Reviews of Reproduction
HOME HELP FEEDBACK SUBSCRIPTIONS ARCHIVE SEARCH TABLE OF CONTENTS  

Reviews of Reproduction (2000) 5 99-104
© 2000 Society for Reproduction and Fertility
DOI: 10.1530/ror.0.0050099
This Article
Right arrow Full Text (PDF)
Right arrow Alert me when this article is cited
Right arrow Alert me if a correction is posted
Services
Right arrow Similar articles in this journal
Right arrow Similar articles in PubMed
Right arrow Alert me to new issues of the journal
Right arrow Download to citation manager
Right arrow Permissions information
Citing Articles
Right arrow Citing Articles via HighWire
Right arrow Citing Articles via Google Scholar
Google Scholar
Right arrow Articles by Risbridger, G.
Right arrow Articles by Cancilla, B
Right arrow Search for Related Content
PubMed
Right arrow PubMed Citation
Right arrow Articles by Risbridger, G.
Right arrow Articles by Cancilla, B
Social Bookmarking
 Add to CiteULike   Add to Complore   Add to Connotea   Add to Delicious   Add to Digg   Add to Facebook   Add to LinkedIn   Add to Reddit   Add to Technorati   Add to Twitter  
What's this?

Articles

Role of activins in the male reproductive tract

GP Risbridger and B Cancilla

The search for gonadal proteins that regulate pituitary FSH led to the isolation of inhibins and activins. As members of the transforming growth factor beta (TGFbeta) superfamily of growth and differentiation factors, these proteins have been shown subsequently to affect a range of tissues and systems beyond their role in reproduction. Studies on the expression and synthesis of activins in the male reproductive tract have localized these proteins in the testis, epididymis and prostate. In general, activins regulate cell proliferation and, consequently, the expression and localization of activin subunit mRNAs and proteins within these organs must be discrete. Activin ligand bioactivity is dependent on the presence of the appropriate receptors and signalling systems, but activin ligand formation or access to receptors is regulated by the formation of inhibins or by activin-binding proteins such as follistatin. This review examines the evidence that the capacity to synthesize activins and to regulate activin bioactivity resides in the cells of the male reproductive tract. It is concluded that activins exert their effects through local (autocrine or paracrine) mechanisms, rather than through endocrine systems. The interplay between the inhibins or follistatins provides a degree of regulation of activin bioactivity before ligand signalling events. The challenge for the future is to determine whether there is any difference between the action of individual activin ligands or whether these proteins are functionally redundant, indicating that compensatory mechanisms are essential for male reproductive tract function.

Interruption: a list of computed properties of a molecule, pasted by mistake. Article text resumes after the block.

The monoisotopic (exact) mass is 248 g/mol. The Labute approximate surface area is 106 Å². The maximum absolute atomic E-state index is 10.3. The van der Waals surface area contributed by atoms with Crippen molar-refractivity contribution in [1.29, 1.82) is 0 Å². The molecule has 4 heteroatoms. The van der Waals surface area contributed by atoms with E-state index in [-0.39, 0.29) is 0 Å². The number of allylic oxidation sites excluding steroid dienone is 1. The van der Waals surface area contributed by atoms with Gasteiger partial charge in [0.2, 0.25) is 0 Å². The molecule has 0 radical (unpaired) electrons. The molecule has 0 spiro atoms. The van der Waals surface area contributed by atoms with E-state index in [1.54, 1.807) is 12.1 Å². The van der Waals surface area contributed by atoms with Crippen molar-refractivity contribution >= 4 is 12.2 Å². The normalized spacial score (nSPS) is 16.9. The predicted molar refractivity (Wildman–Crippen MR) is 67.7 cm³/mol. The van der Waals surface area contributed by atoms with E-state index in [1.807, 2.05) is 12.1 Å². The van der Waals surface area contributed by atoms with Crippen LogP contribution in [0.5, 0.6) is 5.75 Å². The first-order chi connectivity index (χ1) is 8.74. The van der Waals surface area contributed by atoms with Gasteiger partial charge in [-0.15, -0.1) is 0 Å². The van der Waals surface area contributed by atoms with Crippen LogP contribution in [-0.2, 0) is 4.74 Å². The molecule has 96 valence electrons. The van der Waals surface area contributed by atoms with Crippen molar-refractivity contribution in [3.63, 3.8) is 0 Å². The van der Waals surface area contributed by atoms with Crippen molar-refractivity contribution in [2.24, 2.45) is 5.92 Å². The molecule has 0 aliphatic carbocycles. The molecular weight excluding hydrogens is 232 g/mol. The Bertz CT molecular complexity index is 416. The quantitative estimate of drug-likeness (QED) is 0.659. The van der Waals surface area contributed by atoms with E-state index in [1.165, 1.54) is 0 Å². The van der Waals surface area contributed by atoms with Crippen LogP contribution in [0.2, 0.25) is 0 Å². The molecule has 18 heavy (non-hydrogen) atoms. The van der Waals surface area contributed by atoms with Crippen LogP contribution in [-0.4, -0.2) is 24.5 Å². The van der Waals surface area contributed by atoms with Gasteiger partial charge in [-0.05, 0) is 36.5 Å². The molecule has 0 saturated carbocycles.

Add to CiteULike CiteULike   Add to Complore Complore   Add to Connotea Connotea   Add to Delicious Delicious   Add to Digg Digg   Add to Facebook Facebook   Add to LinkedIn LinkedIn   Add to Reddit Reddit   Add to Technorati Technorati   Add to Twitter Twitter    What's this?


This article has been cited by other articles:


Home page
Biol. Reprod.Home page
H. T. Wan, Y. G. Zhao, M. H. Wong, K. F. Lee, W. S. B. Yeung, J. P. Giesy, and C. K. C. Wong
Testicular Signaling Is the Potential Target of Perfluorooctanesulfonate-Mediated Subfertility in Male Mice
Biol Reprod, May 1, 2011; 84(5): 1016 - 1023.
[Abstract] [Full Text] [PDF]


Home page
Biol. Reprod.Home page
K. M. Jervis and B. Robaire
Dynamic Changes in Gene Expression along the Rat Epididymis
Biol Reprod, September 1, 2001; 65(3): 696 - 703.
[Abstract] [Full Text] [PDF]




HOME HELP FEEDBACK SUBSCRIPTIONS ARCHIVE SEARCH TABLE OF CONTENTS  
Copyright © 2000 by the Society for Reproduction and Fertility.